Tuesday, January 18, 2011


It seems that ever since the curse in the garden we have wrestled with "work". Sometimes we labor under it as an unavoidable burden that we are forced to carry in this world. A different approach is to remove it totally from our 'spiritual' life and relate to it solely as a secular activity and then pursue it and carry it out according to a worldly perspective. I believe the truth lies somewhere else. Sin did not make work bad or remove God from it - it just made work difficult. God originally created work as part of the fabric of His good creation - an opportunity to experience and worship the creator. By so doing, He infused value - even holiness into the most mundane work. The cross had not only redeemed us but it has redeemed the work He calls us to.

The Puritans were the first to reverse the notion that there is a sacred/secular divide. Prior to that time, 'religious' work had value - laboring in the field, the shop, the home - were 'secular' activities. William Tyndale said "there is (externally) a difference betwixt washing of dishes and preaching of the word of God; but as touching to please God; none at all." the Puritan's made every job(calling) of eternal value because they believed all of life is a context for glorifying God and serving Him by serving one another. We call this doxology - turning everything into worship. William Perkins, another Puritan, said "the main end of our lives is to serve God in the serving of men in the works of our callings."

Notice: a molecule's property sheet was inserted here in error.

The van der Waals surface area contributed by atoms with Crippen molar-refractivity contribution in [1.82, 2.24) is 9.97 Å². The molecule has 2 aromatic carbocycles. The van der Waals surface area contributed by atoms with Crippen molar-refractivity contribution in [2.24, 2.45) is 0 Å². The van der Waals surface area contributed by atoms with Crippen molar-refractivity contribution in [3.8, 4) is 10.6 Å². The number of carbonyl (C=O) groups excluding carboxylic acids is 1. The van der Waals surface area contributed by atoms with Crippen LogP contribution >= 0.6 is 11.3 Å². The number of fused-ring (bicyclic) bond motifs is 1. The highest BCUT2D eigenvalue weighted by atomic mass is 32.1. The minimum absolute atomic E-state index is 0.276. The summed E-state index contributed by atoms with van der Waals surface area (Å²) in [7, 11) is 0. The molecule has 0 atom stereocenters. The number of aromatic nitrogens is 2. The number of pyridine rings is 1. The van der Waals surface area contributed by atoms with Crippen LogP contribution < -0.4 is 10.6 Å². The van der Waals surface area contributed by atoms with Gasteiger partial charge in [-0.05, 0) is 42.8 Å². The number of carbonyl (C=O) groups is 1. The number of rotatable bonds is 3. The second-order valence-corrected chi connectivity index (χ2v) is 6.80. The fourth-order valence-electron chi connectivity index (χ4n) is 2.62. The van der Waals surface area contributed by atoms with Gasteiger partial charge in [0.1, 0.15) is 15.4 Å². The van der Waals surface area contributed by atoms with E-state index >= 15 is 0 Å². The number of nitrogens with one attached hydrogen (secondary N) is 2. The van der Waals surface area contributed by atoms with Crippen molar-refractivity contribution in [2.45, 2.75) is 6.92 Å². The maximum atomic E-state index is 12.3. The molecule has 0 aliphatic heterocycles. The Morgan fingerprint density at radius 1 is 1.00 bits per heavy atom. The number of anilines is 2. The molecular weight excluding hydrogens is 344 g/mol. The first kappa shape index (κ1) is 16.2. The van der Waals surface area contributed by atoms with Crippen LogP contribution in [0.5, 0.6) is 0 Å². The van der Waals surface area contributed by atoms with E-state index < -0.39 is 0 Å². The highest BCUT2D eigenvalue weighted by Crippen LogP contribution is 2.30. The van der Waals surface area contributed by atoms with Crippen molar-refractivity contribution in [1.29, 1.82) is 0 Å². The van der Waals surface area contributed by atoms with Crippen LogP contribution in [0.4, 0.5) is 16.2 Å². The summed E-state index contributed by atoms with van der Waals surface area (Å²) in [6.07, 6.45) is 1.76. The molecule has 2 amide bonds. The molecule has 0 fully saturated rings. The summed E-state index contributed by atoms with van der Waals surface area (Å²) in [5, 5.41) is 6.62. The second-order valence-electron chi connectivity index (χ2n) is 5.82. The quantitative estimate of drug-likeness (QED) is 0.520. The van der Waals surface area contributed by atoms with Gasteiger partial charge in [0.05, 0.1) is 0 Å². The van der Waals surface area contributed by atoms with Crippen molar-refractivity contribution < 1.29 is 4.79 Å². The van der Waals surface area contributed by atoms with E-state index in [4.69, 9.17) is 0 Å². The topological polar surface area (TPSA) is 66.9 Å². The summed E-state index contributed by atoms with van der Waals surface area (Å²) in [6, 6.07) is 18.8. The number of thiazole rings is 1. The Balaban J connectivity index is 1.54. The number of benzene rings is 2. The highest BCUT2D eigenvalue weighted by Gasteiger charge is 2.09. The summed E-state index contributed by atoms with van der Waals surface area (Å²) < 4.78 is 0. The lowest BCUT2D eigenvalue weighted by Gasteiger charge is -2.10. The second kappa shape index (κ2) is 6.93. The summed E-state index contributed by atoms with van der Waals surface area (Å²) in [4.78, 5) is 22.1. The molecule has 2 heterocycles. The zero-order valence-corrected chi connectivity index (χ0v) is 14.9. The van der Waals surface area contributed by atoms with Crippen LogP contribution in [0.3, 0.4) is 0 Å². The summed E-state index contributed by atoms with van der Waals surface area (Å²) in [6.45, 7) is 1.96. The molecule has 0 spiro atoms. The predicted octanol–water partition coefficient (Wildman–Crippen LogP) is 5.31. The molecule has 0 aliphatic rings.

When we view our work - whether in a school, a shop, at a desk, in the kitchen, picking up the kids - as a parenthesis outside of God's Kingdom work - it becomes a burden and a place that is void of worship. When we rightly view our work as a holy calling because God is in it - it becomes a place to express the image of God, to honor Him by serving and to experience His blessing as we embrace it. And yes, because of sin it can be very difficult - see it as a chance to depend on Him and His ability to work in us. Ask the Lord to take all of your work today into His hands and to use it as an offering of worship.

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